Drawing the threads together, this debate has provided a worthwhile exploration of the issues. Our fundamental point is that the principal order will cost the Government £4.3 billion to protect and enhance the benefits for the people who need them the most. I am proud to commend these provisions to the House.
That the draft Social Security Benefits Up-rating Order 2011, which was laid before this House on 3 February, be approved.
That the draft Guaranteed Minimum Pensions Increase Order 2011, which was laid before this House on 3 February, be approved .-(Steve Webb.)
Luciana Berger (Liverpool, Wavertree) (Lab/Co-op): I wish to present a petition on behalf of the tutors and students of English for speakers of other languages-ESOL-in Liverpool. The petitioners believe that the proposed changes will have a devastating effect on ESOL provision, ESOL teachers' jobs and ESOL students, particularly those on low wages or on no wage at all.
I am grateful for the support of my hon. Friend the Member for Liverpool, Riverside (Mrs Ellman), who is unfortunately unable to be here owing to parliamentary business in Westminster Hall, but is also a supporter of the petition. There are 322 signatures.
The Petition of tutors and students of English for speakers of other languages (ESOL) in Liverpool,
Declares that the Petitioners oppose the proposed changes to the funding for English for speakers of other languages (ESOL) courses in the Government's 'Investing in Skills for Sustainable Growth' document; notes that the Petitioners believe that the proposed changes will have a devastating effect on ESOL provision, ESOL teachers' jobs and ESOL students, particularly those on low wages; and further notes that the Petitioners believe that in Liverpool many students will be left with little hope of improving their language skills and job prospects as a result of the changes.
The Petitioners therefore request that the House of Commons urges the Government not to cut funding for ESOL courses.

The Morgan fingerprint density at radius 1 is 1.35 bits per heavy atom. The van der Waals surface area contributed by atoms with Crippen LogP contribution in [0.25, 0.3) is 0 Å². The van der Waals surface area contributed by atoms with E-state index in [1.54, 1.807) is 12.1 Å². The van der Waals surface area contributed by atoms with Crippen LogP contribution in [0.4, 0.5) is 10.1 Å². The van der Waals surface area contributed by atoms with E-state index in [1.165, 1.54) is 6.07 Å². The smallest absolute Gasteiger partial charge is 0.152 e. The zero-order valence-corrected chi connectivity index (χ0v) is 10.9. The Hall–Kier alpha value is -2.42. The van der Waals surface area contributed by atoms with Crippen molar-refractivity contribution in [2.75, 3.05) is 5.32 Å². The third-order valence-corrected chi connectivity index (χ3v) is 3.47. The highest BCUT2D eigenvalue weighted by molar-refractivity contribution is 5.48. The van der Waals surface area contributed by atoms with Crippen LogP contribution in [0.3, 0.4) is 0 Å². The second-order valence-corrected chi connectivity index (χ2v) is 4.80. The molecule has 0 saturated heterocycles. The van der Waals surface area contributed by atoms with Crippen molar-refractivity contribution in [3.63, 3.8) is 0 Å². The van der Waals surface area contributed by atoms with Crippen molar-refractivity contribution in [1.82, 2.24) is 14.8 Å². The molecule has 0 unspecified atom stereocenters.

And the Petitioners remain, etc.
Chris Skidmore (Kingswood) (Con): I wish to present the petition of the residents of Longwell Green, Hanham, Mangotsfield, Emersons Green, North Common, Oldland Common, Warmley, Siston, Bridgeyate, Bitton, Willsbridge, and Kingswood.
The Petition of residents of Longwell Green, Hanham, Mangotsfield, Emersons Green, North Common, Oldland Common, Warmley, Siston, Bridgeyate, Bitton, Willsbridge, and Kingswood,
Declares that the Petitioners are concerned by attempts to build inappropriate development on the Kingswood Green Belt; notes that Green Belt sites at Williams Close, Longwell Green, Cossham Street, Mangotsfield and Barry Road, Oldland Common have faced applications to build housing which has consistently been opposed by local residents, locally elected councillors and the Member of Parliament; notes that South Gloucestershire Council's Core Strategy protects the Kingswood Green Belt; notes that Regional Spatial Strategies responsible for placing local Green Belts at risk will shortly be abolished; notes that the Planning Inspectorate must take the abolition of Regional Spatial Strategies into account as a material consideration when ruling on current appeals; and further welcomes that decisions over future development will be returned to democratically elected councillors.
The Petitioners therefore request that the House of Commons urges the Government to take all possible steps to protect and preserve the Kingswood Green Belt for future generations to come.
And the Petitioners remain, etc.
Jon Cruddas (Dagenham and Rainham) (Lab): I think that I now have two hours and eight minutes in which to speak on the single room rate-only joking. This debate dovetails with the last debate on benefits uprating, as often happens with Adjournment debates, purely by accident. Today, we have also seen one of the most dramatic overhauls of welfare reform in this country. I want to make a few comments on the likely consequences of changes to the shared room rate, sometimes known as the single room rate, proposed by the Government. I do not do so simply to make party political points, but because I am concerned about specific, substantive consequences that might emerge for many young people in this country. My comments echo those contained in a letter dated 2 November to the Minister for Housing and Local Government from 16 of the country's leading organisations providing housing and support services to homeless people.
Today we have seen a significant change in the Government's proposed housing benefit reforms, with the removal, supposedly, of the 10% reduction for those on housing benefit after one year on jobseeker's allowance. I suggest to the Minister that he might like to signal another change on the proposed benefit regulations. I doubt that that will happen, but I know that he will give thorough consideration to my points.